C++ Gotchas: Avoiding Common Problems in Coding and Design

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Addison-Wesley Professional, Nov 26, 2002 - Computers - 352 pages

C++ Gotchas is the professional programmer's guide to avoiding and correcting ninety-nine of the most common, destructive, and interesting C++ design and programming errors. It also serves as an inside look at the more subtle C++ features and programming techniques.

This book discusses basic errors present in almost all C++ code, as well as complex mistakes in syntax, preprocessing, conversions, initialization, memory and resource management, polymorphism, class design, and hierarchy design. Each error and its repercussions are explained in context, and the resolution of each problem is detailed and demonstrated.

Author Stephen Dewhurst supplies readers with idioms and design patterns that can be used to generate customized solutions for common problems. Readers will also learn more about commonly misunderstood features of C++ used in advanced programming and design. A companion Web site, located at http://www.semantics.org, includes detailed code samples from the book.

Readers will discover:

  • How to escape both common and complex traps associated with C++
  • How to produce more reusable, maintainable code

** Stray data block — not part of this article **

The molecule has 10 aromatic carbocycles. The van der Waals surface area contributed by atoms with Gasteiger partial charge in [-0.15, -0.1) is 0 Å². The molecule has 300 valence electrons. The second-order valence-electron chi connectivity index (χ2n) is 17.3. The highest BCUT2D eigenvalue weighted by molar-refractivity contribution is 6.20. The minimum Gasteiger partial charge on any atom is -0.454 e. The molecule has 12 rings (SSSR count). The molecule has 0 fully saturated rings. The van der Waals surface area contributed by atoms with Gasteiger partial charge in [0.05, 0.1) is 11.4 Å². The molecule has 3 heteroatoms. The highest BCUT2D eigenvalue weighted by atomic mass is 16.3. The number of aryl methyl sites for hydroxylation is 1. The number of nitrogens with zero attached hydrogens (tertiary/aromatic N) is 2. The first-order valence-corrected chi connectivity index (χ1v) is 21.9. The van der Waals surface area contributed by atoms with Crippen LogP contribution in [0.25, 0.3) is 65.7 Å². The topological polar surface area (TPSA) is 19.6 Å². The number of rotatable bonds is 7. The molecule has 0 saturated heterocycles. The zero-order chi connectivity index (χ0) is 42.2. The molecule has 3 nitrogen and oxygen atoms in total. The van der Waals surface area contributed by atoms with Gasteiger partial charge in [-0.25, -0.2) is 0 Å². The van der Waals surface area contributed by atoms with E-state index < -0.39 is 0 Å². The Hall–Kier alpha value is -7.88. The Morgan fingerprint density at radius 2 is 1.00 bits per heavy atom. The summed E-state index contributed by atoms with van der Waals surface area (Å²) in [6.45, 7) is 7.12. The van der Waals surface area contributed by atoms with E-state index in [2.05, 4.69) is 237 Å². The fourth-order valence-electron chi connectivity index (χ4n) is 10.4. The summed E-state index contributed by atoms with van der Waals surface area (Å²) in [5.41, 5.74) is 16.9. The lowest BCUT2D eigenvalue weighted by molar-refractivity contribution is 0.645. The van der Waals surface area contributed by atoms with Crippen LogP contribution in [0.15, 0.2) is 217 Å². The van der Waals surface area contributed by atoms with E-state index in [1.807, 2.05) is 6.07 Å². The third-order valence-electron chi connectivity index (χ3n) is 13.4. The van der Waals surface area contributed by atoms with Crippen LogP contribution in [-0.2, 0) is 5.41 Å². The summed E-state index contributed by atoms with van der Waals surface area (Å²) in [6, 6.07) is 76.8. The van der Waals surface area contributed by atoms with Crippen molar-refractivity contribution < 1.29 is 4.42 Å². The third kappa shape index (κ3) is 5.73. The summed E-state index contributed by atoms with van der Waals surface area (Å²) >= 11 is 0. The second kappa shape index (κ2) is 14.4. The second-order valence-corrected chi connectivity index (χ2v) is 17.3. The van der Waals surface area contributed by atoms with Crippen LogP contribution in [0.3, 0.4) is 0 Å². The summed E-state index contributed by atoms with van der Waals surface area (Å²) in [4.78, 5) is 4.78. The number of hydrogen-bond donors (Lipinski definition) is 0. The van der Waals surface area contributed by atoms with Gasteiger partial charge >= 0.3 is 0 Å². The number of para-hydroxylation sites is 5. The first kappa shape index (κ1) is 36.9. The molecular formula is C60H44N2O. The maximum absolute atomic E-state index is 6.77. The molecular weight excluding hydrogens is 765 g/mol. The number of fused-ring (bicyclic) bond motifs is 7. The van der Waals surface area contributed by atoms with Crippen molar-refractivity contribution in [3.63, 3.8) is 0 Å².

• Advanced C++ programming techniques
  • Nuances of the C++ language

C++ Gotchas shows how to navigate through the greatest dangers in C++ programming, and gives programmers the practical know-how they need to gain expert status.


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Chapter 1 Basics
Chapter 2 Syntax
Chapter 3 The Preprocessor
Chapter 4 Conversions
Chapter 5 Initialization
Chapter 6 Memory and Resource Management
Chapter 7 Polymorphism
Chapter 8 Class Design
Chapter 9 Hierarchy Design

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About the author (2002)

Stephen C. Dewhurst was among the first users of C++ at Bell Labs. He has more than twenty years of experience in applying C++ to problem areas such as compiler design, securities trading, e-commerce, and embedded telecommunications. He is the author and coauthor of several books on C++ and is a member of the advisory board for The C++ Source, a contributing editor for C/C++ Users Journal, and a former columnist for C++ Report. He is also the author of two C++ compilers and numerous articles on compiler design and C++ programming techniques.


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